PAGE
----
The U.S. House of Representatives passed a bill today that would suspend the debt ceiling until May 18. The bill did not have any spending cuts which some Republicans had previously requested. U.S. Sen. Harry Reid (D, Nevada) has said the Senate will pass the bill and President Obama has said he would not oppose this bill.
This is good news for scientists because it temporarily takes the specter of the government defaulting on its debt off the table. A default could have increased interest and unemployment rates which would have reduced the amount of money the government could devote to research funding.
This leaves sequestration as the next debate over fiscal policy. The fiscal-cliff deal struck at the beginning of the year postponed sequestration until March 1. This deal also made some cuts to discretionary spending. However, the language in all of these deals leaves some question as to the actual dollar amount that the National Institutes of Health or the National Science Foundation will need to cut from their budgets should sequestration occur.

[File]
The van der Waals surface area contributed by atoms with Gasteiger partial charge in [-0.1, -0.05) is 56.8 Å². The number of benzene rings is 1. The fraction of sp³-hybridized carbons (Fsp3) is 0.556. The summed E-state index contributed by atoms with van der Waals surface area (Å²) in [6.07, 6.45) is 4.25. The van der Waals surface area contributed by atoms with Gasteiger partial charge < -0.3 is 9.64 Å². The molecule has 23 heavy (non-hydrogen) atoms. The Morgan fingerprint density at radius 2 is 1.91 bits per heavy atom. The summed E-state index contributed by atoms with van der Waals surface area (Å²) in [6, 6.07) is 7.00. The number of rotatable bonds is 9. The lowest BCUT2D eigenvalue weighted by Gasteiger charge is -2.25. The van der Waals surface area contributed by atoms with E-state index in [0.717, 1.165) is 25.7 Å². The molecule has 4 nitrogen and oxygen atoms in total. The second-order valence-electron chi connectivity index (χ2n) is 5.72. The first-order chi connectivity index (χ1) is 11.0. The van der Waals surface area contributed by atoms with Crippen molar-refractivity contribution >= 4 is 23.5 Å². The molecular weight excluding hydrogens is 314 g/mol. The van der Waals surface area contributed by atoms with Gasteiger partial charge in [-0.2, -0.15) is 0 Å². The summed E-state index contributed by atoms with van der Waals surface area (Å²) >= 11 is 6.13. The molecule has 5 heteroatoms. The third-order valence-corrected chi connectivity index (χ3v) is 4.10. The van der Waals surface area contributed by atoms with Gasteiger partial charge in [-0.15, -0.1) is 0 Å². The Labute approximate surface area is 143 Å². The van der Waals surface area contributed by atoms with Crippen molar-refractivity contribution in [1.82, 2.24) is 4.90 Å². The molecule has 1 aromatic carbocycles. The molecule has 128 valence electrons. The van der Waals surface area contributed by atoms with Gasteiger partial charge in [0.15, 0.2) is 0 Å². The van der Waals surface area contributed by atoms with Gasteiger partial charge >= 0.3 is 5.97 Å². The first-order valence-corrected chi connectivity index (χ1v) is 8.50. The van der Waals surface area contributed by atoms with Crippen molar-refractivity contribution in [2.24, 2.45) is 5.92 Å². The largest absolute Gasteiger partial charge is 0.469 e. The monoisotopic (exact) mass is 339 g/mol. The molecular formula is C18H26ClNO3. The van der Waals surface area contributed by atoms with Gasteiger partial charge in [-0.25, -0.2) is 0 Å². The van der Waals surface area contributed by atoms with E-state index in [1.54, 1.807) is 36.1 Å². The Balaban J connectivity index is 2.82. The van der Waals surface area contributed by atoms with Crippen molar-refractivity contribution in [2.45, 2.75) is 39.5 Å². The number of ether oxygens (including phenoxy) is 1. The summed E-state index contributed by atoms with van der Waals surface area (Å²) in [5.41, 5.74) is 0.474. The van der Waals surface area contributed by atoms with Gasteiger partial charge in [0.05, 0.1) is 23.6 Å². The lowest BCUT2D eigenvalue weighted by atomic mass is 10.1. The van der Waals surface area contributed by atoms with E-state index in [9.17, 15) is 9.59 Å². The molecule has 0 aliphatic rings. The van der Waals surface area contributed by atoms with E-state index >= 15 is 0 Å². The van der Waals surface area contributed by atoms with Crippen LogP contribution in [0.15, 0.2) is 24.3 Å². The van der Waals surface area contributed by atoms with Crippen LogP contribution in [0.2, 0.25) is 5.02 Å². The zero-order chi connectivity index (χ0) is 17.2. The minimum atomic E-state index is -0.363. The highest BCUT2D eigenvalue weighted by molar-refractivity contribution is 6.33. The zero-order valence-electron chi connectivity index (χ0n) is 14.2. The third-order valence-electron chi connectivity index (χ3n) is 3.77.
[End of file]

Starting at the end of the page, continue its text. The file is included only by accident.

After sequestration, the debate over the federal budget for FY13 will be next. The resolution that funds the government expires on March 27, and both parties will be looking for programs to cut in order to reduce governmental spending. Due to Congress’ seeming inability to work on more than one major issue at a time, we do not know how science funding agencies would fair in the FY13 budget. Overlapping with this, and potentially complicating matters, will be the release of Obama’s proposed budget for FY14 at the end of February.
Stay tuned to the ASBMB Policy Blotter to find out how congressional deals affect individual researchers!